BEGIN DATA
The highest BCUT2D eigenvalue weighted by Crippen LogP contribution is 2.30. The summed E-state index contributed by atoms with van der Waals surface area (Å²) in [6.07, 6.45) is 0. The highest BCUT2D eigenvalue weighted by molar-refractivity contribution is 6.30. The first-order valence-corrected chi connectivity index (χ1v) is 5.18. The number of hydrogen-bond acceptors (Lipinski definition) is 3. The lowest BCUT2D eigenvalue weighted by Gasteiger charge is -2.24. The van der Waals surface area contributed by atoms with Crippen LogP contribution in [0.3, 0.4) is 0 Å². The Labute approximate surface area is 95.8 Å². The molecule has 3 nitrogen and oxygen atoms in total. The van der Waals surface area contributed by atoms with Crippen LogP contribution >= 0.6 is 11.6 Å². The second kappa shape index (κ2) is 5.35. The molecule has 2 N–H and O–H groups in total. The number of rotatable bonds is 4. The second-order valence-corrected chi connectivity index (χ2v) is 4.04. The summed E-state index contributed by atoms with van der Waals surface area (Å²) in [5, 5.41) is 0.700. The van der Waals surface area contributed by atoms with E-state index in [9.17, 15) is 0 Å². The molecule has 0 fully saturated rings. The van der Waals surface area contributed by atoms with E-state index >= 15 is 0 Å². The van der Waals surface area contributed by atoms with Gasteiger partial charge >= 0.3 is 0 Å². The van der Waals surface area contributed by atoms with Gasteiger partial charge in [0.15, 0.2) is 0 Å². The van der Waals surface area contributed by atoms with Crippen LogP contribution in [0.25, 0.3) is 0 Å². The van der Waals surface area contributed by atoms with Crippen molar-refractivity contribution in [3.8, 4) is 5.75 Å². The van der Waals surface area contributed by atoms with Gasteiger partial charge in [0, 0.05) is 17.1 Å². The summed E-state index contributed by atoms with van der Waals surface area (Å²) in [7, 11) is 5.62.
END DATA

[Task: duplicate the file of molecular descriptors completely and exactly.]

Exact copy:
The highest BCUT2D eigenvalue weighted by Crippen LogP contribution is 2.30. The summed E-state index contributed by atoms with van der Waals surface area (Å²) in [6.07, 6.45) is 0. The highest BCUT2D eigenvalue weighted by molar-refractivity contribution is 6.30. The first-order valence-corrected chi connectivity index (χ1v) is 5.18. The number of hydrogen-bond acceptors (Lipinski definition) is 3. The lowest BCUT2D eigenvalue weighted by Gasteiger charge is -2.24. The van der Waals surface area contributed by atoms with Crippen LogP contribution in [0.3, 0.4) is 0 Å². The Labute approximate surface area is 95.8 Å². The molecule has 3 nitrogen and oxygen atoms in total. The van der Waals surface area contributed by atoms with Crippen LogP contribution >= 0.6 is 11.6 Å². The second kappa shape index (κ2) is 5.35. The molecule has 2 N–H and O–H groups in total. The number of rotatable bonds is 4. The second-order valence-corrected chi connectivity index (χ2v) is 4.04. The summed E-state index contributed by atoms with van der Waals surface area (Å²) in [5, 5.41) is 0.700. The van der Waals surface area contributed by atoms with E-state index in [9.17, 15) is 0 Å². The molecule has 0 fully saturated rings. The van der Waals surface area contributed by atoms with E-state index >= 15 is 0 Å². The van der Waals surface area contributed by atoms with Gasteiger partial charge >= 0.3 is 0 Å². The van der Waals surface area contributed by atoms with Gasteiger partial charge in [0.15, 0.2) is 0 Å². The van der Waals surface area contributed by atoms with Crippen LogP contribution in [0.25, 0.3) is 0 Å². The van der Waals surface area contributed by atoms with Crippen molar-refractivity contribution in [3.8, 4) is 5.75 Å². The van der Waals surface area contributed by atoms with Gasteiger partial charge in [0, 0.05) is 17.1 Å². The summed E-state index contributed by atoms with van der Waals surface area (Å²) in [7, 11) is 5.62.